Fely Malabaño (Nova Villa) is a feisty and bossy 70-year old woman whose constant nagging caused her daughter-in-law, Angie, so much stress, that it sends the younger woman to the hospital. Her only son, Ramon, decides it was finally time for his mother to be sent in a retirement home where he thinks she’d be happier. To escape the possibility, she wanders through the night and finds a photo studio, whose owner promises her to bring back her 20-year old self.
The film never really finds this an anomaly, that Fely literally returns to her younger self, and leaves the photo studio as the young lady, Audrey de Leon (Sarah Geronimo).
She then sets out on an adventure of rediscovering her youth and the dreams she never really was able to realize when she was still young. A vital part of this adventure includes becoming the lead singer of her grandson’s metal band, and transforming it to a “less rowdy” pop group.
The connection immediately comes palpable that Jeboy (James Reid), her grandson, instantly feels a sense of recognition, finding Audrey’s presence mysterious yet necessary.
Eventually, the band draws the attention of a music producer and inevitably throws Audrey into the spotlight. Suddenly, her dreams are coming true.
There is not a single moment in ‘Miss Granny’ where Sarah Geronimo stops shining. She is a diamond made to shine in this film. As it is, the movie’s premise is interesting enough to warrant attention, but it is Geronimo’s quirk and charm that ultimately makes it explode with a more reasonant and lovelier appeal.
And though, Geronimo’s engagement in the film’s broad comedy may not be as memorable as her stirring musical performances, it provides a pretty illustration of her dexterity to gracefully meander into the emotionally shifting parts of her character and the narrative.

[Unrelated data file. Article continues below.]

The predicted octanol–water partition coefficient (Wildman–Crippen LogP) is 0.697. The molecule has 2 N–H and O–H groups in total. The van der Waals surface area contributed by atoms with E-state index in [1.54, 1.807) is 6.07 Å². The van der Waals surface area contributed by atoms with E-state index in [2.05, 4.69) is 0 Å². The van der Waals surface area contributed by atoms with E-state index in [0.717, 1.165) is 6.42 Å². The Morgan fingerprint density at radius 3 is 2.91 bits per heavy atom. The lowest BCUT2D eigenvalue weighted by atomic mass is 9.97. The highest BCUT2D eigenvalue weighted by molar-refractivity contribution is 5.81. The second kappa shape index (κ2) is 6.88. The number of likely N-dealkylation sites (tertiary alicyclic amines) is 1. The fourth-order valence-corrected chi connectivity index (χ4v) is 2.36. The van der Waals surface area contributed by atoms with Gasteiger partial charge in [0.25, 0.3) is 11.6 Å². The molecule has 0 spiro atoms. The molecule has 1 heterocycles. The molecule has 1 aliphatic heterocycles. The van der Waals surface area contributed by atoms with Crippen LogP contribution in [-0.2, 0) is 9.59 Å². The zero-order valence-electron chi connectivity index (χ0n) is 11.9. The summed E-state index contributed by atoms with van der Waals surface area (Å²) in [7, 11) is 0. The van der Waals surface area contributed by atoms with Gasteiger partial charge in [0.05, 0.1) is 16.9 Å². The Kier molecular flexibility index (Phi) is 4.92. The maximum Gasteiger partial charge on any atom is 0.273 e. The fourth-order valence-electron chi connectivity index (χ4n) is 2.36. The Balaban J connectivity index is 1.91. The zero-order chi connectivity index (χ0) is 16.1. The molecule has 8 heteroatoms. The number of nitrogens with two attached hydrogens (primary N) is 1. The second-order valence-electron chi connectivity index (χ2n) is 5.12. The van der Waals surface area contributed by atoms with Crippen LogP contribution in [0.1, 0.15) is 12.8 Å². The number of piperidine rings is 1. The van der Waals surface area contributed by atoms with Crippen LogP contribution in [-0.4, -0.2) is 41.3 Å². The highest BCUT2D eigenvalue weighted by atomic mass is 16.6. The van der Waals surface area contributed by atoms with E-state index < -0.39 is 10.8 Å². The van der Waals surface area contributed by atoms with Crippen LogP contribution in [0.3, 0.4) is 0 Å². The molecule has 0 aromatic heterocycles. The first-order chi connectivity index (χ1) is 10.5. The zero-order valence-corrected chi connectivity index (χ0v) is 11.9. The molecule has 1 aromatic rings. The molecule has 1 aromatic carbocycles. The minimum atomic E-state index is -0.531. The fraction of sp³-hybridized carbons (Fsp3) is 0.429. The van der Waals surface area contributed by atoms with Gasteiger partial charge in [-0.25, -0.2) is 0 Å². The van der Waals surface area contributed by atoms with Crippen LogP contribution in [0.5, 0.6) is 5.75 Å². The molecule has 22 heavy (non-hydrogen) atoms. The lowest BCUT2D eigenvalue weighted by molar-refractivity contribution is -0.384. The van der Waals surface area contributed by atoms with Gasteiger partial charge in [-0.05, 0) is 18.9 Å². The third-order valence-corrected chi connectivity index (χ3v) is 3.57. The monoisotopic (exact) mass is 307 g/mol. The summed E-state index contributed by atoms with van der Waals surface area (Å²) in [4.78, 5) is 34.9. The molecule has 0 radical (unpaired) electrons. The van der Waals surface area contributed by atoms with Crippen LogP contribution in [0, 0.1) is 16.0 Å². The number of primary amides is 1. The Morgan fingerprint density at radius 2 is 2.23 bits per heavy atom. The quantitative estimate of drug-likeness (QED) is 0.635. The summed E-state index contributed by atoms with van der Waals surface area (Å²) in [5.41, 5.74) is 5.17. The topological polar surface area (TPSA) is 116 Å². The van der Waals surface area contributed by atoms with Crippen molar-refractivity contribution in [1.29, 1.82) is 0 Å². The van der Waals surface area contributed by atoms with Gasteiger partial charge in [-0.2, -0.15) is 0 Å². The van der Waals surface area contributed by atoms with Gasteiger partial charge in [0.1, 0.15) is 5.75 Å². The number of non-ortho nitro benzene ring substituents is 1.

This very same dexterity motivates the story to carrying this crazy amount of emotional weight that makes the film more than merely a weird exercise of traditional comedy, turning it to a potent, heartwarming portrait of youth, love, and dreams.
Interestingly, the defining moments of the film are more confined in fragments that are practically abandoned to make way for the imposingly oversized characters in the plot.
A big chunk of such characters revolve around the crazy idea of a reclaimed youth and the humorous adventures wrapped around its insane possibility. Though occasionally stalled at arguably redundant sections of the story, the film arrives in emotionally-rich final moments whose heartfelt and sentimental appeal touches the rarely pondered-upon sore spots of dying and wasted youth.
‘Miss Granny’ never really entirely digs into the crazy depth of those sentiments, but it creates a lovely narrative, albeit oddly-woven, that ultimately hits audience squarely in the heart.